Don’t Know Who I Am Anymore
I feel like I have lost myself. I have been a mom, a wife, a co-worker and a friend to others for so long that I don’t really know who I am when I am not in those roles. How can I get to know myself better again?
Signed: Don’t Know Who I Am Anymore
Dear Don’t Know Who I Am Anymore,
That feeling of losing yourself is a slow process – it doesn’t happen overnight. It’s great that you are noticing it now, and are looking for remedies for the disconnect that you are experiencing. Day in and day out, we wear masks that show just part of ourselves to the world around us, depending upon the role we are taking on in the moment. When we compartmentalize like this, it allows us to stay focused and give our undivided attention to the task at hand. For example, when we are at work, we have to disconnect from the thoughts and emotions that stem from our home life. And when we are with our kids, we often have to be present and attuned to their needs above those of anyone else. But sometimes, we wear so many masks, or for such a large part of our day, that we forget to take them off and just be ourselves again.
During the course of a very busy day, it sometimes becomes a last priority (or a completely non-existent one) to focus on ourselves. It can seem impossible to find the time or energy to be able to tune into our own needs and wants and feelings. But we have to make the time for this self reflection if we want to stay connected to who we really are. Knowing who we are and being fully connected to that person allows us to operate from a place of authenticity and genuineness with the people around us. And it helps us notice imbalances (physically, emotionally and mentally) that are developing, so we can address them long before they become a problem. This inner connection to self allows us to stay healthier, to accomplish more in our day with less energy required, and to live a life that gives us a sense of happiness and fulfillment. It increases our self-esteem. And it creates a feeling of peace and comfort that is priceless.
Here are a few suggestions that might help:
Carve out bits of time, every single day, to give yourself moments to pause and turn inward. Schedule self reflection time like you were attending a doctor’s appointment or planning to go grocery shopping. This personal connection time doesn’t have to be very long – just a few minutes, a few times a day. Coordinate it with other activities you already do on a regular basis (every time you go to the bathroom; or put your seatbelt on; or take a work break).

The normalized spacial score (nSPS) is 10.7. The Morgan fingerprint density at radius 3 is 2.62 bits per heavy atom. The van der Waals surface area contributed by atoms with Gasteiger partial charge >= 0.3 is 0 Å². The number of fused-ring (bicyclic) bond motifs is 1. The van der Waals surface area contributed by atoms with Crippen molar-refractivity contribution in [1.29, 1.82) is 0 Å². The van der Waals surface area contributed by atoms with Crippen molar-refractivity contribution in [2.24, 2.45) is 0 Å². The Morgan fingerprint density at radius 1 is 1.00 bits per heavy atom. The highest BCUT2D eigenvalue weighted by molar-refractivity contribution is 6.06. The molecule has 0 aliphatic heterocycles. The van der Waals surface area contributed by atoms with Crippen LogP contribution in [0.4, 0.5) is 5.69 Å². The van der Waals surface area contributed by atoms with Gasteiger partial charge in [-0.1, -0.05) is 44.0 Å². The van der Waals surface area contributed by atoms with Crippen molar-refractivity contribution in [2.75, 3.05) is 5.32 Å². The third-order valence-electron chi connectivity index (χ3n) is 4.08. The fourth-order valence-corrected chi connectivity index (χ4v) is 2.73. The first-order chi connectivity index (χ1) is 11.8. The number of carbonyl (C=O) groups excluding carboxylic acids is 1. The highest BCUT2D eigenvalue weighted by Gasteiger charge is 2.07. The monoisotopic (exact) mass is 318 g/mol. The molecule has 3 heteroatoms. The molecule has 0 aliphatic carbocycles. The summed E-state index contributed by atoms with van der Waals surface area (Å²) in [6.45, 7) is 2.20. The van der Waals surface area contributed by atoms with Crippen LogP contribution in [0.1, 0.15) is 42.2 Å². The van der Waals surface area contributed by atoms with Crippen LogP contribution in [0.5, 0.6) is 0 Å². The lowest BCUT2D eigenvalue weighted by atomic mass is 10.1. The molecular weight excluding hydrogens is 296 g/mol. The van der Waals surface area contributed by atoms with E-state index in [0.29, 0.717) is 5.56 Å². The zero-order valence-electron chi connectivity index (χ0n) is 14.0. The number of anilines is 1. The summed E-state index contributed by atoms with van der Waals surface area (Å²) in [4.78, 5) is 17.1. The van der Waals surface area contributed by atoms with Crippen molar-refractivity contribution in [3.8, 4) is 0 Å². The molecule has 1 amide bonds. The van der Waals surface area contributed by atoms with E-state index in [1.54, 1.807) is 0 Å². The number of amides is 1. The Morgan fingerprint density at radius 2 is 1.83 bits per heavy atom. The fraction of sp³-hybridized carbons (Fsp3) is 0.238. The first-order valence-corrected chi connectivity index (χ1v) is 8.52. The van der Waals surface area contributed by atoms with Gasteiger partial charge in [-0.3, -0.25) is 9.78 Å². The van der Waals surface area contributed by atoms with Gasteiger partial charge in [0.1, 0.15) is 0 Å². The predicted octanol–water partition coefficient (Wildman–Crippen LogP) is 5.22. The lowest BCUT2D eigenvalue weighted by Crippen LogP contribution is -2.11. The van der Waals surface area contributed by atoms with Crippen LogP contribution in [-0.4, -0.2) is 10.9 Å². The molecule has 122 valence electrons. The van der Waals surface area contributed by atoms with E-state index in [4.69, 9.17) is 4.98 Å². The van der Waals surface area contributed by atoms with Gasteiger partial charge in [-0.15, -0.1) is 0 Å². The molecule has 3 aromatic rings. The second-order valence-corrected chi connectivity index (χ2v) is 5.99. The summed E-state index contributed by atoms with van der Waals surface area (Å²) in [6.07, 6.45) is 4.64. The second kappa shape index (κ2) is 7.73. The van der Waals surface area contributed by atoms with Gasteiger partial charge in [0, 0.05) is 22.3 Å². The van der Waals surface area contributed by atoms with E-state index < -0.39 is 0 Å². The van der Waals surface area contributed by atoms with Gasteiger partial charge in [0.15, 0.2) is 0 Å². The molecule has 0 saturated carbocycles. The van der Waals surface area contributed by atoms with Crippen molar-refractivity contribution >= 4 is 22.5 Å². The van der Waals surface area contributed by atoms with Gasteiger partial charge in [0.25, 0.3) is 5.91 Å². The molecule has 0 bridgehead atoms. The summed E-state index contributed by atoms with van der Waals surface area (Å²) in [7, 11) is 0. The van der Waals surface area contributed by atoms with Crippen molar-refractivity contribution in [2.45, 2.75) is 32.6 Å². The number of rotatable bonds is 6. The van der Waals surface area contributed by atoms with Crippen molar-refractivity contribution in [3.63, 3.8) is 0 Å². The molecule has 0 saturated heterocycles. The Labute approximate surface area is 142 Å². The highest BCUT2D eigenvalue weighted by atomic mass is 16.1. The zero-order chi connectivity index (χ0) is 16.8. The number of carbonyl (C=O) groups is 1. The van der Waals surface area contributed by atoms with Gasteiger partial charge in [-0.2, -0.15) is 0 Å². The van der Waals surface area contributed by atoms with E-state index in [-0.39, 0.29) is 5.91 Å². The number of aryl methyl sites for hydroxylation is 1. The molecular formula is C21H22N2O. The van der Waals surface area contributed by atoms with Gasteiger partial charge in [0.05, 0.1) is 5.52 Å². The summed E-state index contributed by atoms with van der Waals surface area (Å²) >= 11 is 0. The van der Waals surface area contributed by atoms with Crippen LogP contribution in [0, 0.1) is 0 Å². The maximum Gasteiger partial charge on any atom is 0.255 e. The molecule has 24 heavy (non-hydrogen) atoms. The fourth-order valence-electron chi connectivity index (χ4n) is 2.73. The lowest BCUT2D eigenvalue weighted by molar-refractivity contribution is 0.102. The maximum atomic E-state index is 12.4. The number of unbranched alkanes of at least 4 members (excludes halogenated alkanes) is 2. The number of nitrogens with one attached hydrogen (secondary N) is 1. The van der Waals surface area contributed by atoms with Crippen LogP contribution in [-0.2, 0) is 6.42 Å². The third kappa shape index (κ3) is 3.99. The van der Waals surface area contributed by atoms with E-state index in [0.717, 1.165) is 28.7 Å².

Practice a simple regrouping activity that will help you turn inward and stop the rush of the day. Close your eyes, take a few deep breaths, and check in with how your body is feeling. Using an easy body scan exercise often makes it easier to tap into what is happening for you physically, as a first step. And this leads you towards emotional and mental awareness steps after that.
Take note of your needs and wants. Be specific when you identify them. Focus on the moment when you are turning inward. Are you tired? Stressed? Lonely? Anxious? Happy? Excited? Are you trying to tackle a certain task? Ask yourself what you need to effectively manage these feelings and the mental state that you are in? And try to figure out how you might get those needs met? Who might you reach out to, for support? Or what kind of restructuring do you need to do in your day, in order to better accommodate your own needs?
Then implement your plan. Make your own needs just as important as those of everyone else you are trying to help. Recognize that the plan you started with in the morning might not be the plan you will stick with all day. Flexibility is the key. We are usually pretty willing to pivot and reprioritise when a friend or family member needs our help. So, we want to be able to try to do the same for ourselves! Feeling connected with ourselves is not just a thought process – it’s also an action process.
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